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What can attendees of JavaOne 2015 expect at this year's conference? What does the future hold for microservices, container technologies and ESBs? And what lessons can a long distance runner teach developers about their work? Arun Gupta answers all these questions in this podcast.
Looking ahead to JavaOne
According to Arun Gupta of Couchbase, 2015 is a pivotal year for JavaOne -- particularly in regards to Oracle's stance on the use of Java. Oracle has come under scrutiny by developers who seem to think that the company simply does not care about Java, he said. However, Gupta believes this is simply not true.
"All along you can see that Oracle has invested a lot more in Java in recent years," said Gupta, and he thinks attendees of this year's conference will help dispel the myth.
In addition to making this evident, Gupta also believes attendees will have a chance to see how microservices, container technologies and other "bleeding edge" technologies are being utilized on the Java platform. He also hopes that this year's conference will unveil developments around Java 9 modularity and Java EE 8 to see what is being done with those platforms.
But for Gupta, JavaOne is a giant party.
"In general, I do not attend any talks. To me, it's all about meeting the people. I like to hang out with people and hear what kind of problems they're dealing with -- that's what I'm most interested in hearing," he said. "If I can help just one person there, I consider my JavaOne to be useful."
Why pay attention to microservices and container technologies?
According to Gupta, organizations should pay attention to microservices and container technologies because of their ability to help drive the new generation of business.
"The way you want your app to be pervasive, available, aware ... those terms are what's driving digital businesses today. And that's sort of the problem [the use of] microservices is trying to solve," said Gupta.
He also adds that the nature container technology lends itself to the use of microservices.
"With microservices, you take a monolithic application, you split it into multiple applications and each application does one thing really well. Containers work the same way -- they do one thing and do it really well," said Gupta. "There are a lot of similarities between microservices and containers that give the developer and the deployment the agility ... the flexibility, the scalability ... all the 'ilities' that we talk about."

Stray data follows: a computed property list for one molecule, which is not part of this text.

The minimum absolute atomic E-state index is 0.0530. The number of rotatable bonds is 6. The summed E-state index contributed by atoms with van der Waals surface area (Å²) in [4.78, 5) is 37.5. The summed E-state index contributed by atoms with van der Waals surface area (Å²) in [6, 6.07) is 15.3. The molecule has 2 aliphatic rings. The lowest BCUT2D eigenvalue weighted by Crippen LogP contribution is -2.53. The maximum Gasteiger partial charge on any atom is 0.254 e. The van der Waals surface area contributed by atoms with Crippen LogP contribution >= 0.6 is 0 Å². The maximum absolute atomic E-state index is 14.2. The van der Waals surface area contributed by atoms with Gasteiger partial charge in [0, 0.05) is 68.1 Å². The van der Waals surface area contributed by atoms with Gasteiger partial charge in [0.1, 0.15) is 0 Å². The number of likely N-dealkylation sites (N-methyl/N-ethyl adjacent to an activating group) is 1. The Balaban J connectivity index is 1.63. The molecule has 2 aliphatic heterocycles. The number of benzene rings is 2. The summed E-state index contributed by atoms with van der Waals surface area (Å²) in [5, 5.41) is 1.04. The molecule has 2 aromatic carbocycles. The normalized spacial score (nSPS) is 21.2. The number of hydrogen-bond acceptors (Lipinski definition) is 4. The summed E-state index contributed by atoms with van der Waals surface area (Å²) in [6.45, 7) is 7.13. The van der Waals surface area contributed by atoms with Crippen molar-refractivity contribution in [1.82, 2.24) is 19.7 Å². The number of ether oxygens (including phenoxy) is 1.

Gupta does warn that microservices and containers are certainly not a technology that is meant for everybody. Many organizations are still building monolithic applications and finding success with them. However, if a company wants to use microservices, he recommends that they start small, using what he calls an "island project" -- finding code that will not significantly affect business operations and refactoring the code to align with microservices.
"Start putting those policies, the factors, the infrastructure required to get it running in place for a small project with a small team," Gupta advised. "Once you have got a feel for it, then you start expanding it to other things."
He also pointed out that some companies can take a holistic approach to microservices, but that requires a heavy corporate investment and "buy-in from the top down rather than the bottom up," he warned.
Going the distance with development
As an avid long-distance runner, Gupta also shared some lessons he's learned through his training that can be applied to the development process. A big part of this is discipline -- Gupta said that his desire to be able to run requires him to abstain from alcohol and caffeine to avoid dehydration and be asleep by 9:30 every night to be up in time for his training. In the same way, development teams must be disciplined in knowing what is or isn't detrimental to their development efforts.
He also said that the focus needed for training sessions can also be directly applied to how a development team should operate. He likens development processes to "interval runs" and "temple runs" that he uses to train for marathons -- focused sessions that allow him to focus on a particular project for a set period amount of time before taking a quick break and moving onto the next one. By implementing the same practices he uses to train, he believes he can help his own development become more efficient.
Be sure to listen to the podcast to learn more from Arun Gupta about JavaOne 2015, microservices, container technologies and the development lessons to be learned from long-distance running.
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